# an equivalent statement of “morphisms of projective varieties are closed”

I am interested in seeing why the statement

(1) "If $Y$ is any variety and $Z$ a closed subset of $\mathbb{P}^n \times Y$, then the projection of $Z$ on $Y$ is closed."

implies the statement

(1) "A morphism of projective varieties takes closed sets to closed sets."

In particular, let $X,Y$ be projective varieties of $\mathbb{P}^m,\mathbb{P}^n$ respectively and let $f: X \rightarrow Y$ be a morphism. If the graph $G_f = \left\{ (x,f(x)), x \in X \right\} \subset \mathbb{P}^m \times Y$ was a closed subset of $\mathbb{P}^m \times Y$, then statement (1) would readily apply and $f(X)$ would be closed in $Y$ as desired. However, why need $G_f$ be closed in $\mathbb{P}^m \times Y$?

Reference: See Theorem 1 and above in Akhil Mathew's post here: http://amathew.wordpress.com/2010/10/23/a-projective-morphism-is-proper/#comments

PS: Thanks to Mariano for a correction.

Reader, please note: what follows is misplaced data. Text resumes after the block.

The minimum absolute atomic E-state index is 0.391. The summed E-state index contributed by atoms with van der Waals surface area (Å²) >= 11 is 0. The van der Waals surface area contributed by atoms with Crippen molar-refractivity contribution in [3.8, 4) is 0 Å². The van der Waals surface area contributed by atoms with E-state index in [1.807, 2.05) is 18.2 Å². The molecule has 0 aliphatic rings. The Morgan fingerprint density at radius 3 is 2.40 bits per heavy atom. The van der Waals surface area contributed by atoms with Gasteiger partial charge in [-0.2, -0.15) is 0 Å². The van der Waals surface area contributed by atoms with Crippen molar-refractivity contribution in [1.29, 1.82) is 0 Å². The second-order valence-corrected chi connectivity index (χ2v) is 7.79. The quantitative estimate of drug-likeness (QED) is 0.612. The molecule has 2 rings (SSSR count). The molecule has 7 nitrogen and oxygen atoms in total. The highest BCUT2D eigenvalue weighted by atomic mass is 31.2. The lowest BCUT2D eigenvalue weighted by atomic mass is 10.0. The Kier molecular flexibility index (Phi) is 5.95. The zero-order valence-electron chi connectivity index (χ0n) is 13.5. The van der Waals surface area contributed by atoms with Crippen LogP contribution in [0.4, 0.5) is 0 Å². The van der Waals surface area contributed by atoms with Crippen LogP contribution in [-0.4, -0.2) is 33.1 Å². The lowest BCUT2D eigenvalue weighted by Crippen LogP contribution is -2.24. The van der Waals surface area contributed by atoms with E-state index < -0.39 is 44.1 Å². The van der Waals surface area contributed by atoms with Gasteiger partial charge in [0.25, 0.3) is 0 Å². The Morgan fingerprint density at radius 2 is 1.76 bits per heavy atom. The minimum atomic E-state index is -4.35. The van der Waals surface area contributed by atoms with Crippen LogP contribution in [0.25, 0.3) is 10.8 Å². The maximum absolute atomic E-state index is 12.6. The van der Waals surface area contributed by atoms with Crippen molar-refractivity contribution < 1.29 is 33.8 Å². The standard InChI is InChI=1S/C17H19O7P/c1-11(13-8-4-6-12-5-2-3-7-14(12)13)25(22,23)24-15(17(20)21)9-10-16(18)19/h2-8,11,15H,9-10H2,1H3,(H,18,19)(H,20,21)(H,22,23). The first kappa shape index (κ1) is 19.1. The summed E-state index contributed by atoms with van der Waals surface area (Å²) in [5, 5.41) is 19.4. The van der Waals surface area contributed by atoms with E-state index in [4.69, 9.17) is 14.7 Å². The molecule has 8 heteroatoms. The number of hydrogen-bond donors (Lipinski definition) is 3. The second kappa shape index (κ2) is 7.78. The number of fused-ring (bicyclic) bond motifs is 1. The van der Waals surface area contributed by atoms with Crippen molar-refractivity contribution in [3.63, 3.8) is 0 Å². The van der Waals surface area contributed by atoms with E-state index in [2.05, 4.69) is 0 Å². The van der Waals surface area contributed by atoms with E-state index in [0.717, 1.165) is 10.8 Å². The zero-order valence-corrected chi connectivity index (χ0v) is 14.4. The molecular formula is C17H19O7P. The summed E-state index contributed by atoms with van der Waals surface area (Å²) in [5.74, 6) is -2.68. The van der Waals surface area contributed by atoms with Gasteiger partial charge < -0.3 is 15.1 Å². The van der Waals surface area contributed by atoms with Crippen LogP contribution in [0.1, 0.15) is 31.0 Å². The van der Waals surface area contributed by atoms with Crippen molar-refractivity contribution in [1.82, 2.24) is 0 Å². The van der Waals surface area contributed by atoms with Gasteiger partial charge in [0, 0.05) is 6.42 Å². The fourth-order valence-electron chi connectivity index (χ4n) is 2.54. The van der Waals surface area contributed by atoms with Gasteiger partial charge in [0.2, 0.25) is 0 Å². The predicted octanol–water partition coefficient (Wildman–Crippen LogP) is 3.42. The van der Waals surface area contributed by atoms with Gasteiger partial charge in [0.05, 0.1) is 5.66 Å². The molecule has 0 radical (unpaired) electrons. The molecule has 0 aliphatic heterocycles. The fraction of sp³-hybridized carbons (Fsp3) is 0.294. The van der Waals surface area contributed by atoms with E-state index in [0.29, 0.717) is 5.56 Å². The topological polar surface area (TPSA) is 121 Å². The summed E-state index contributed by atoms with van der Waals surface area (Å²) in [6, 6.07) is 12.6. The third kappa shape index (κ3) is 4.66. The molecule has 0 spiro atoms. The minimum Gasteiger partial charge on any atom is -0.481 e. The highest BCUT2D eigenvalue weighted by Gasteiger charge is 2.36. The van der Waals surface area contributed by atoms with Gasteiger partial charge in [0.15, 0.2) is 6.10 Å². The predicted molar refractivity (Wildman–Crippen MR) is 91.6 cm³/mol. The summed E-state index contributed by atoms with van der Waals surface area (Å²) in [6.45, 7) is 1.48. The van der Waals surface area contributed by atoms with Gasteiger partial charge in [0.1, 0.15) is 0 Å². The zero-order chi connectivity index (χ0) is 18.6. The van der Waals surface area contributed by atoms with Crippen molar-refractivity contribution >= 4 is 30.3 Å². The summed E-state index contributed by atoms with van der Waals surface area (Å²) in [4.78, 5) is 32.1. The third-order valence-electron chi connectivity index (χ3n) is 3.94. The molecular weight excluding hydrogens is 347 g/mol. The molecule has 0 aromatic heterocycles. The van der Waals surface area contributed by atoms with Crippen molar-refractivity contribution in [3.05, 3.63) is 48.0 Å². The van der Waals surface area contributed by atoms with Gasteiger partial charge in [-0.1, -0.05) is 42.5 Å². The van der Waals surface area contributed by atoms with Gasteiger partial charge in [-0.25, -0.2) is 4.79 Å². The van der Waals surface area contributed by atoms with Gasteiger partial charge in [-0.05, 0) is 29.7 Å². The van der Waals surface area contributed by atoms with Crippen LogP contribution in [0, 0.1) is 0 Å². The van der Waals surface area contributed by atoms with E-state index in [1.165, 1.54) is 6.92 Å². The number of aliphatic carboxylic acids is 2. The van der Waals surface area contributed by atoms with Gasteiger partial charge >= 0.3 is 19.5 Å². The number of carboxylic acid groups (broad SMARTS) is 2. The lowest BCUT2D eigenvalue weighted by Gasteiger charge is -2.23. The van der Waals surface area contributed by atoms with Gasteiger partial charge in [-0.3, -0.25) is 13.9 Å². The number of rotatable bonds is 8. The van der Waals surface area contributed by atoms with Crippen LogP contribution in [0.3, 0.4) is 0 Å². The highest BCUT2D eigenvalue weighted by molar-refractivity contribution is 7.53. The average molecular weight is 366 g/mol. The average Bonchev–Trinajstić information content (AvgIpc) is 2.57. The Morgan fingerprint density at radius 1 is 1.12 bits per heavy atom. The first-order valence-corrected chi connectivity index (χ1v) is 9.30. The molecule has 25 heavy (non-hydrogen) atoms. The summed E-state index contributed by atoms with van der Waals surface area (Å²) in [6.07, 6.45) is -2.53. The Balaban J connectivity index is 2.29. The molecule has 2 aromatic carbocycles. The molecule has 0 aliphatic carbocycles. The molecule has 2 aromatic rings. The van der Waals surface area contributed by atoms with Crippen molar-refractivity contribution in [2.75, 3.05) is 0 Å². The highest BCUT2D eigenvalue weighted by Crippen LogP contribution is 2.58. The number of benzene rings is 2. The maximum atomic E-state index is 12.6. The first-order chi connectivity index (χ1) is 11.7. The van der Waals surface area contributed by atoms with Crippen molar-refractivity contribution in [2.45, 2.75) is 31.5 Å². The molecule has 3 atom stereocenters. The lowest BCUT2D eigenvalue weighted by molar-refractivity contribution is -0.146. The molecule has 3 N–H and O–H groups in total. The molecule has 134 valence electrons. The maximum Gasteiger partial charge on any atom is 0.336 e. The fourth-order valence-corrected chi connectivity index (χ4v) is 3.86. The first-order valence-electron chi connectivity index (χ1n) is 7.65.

• $X\times f(X)$ is not the graph of $f$. – Mariano Suárez-Álvarez Jun 30 '14 at 18:41
• Why the downvotes? – Manos Jun 30 '14 at 19:08

I'm not sure what you have available to you, but it might be helpful to note that there's a map $f \times \operatorname{id}\colon X \times Y \to Y \times Y$, under which the inverse image of the diagonal is the graph of $f$. So if $Y$ is separated then the graph is closed.
• @Manos I see. I'll try to think of another way to say it, but in algebraic geometry a morphism $f\colon X \to Y$ is separated if the associated diagonal morphism $X \to X \times_Y X$ which is the identity on each factor is a closed immersion. Happily, all projective varieties have this property. No worries about the votes -- it matters little to me. – Hoot Jun 30 '14 at 19:22
• So the graph of a projective variety $X$ under the morphism $f:X \rightarrow Y$ is always closed in the Zariski topology of $\mathbb{P}^n \times Y$? If yes, then this will satisfy me as an answer together with a reference (Hartshorne would do). – Manos Jun 30 '14 at 19:28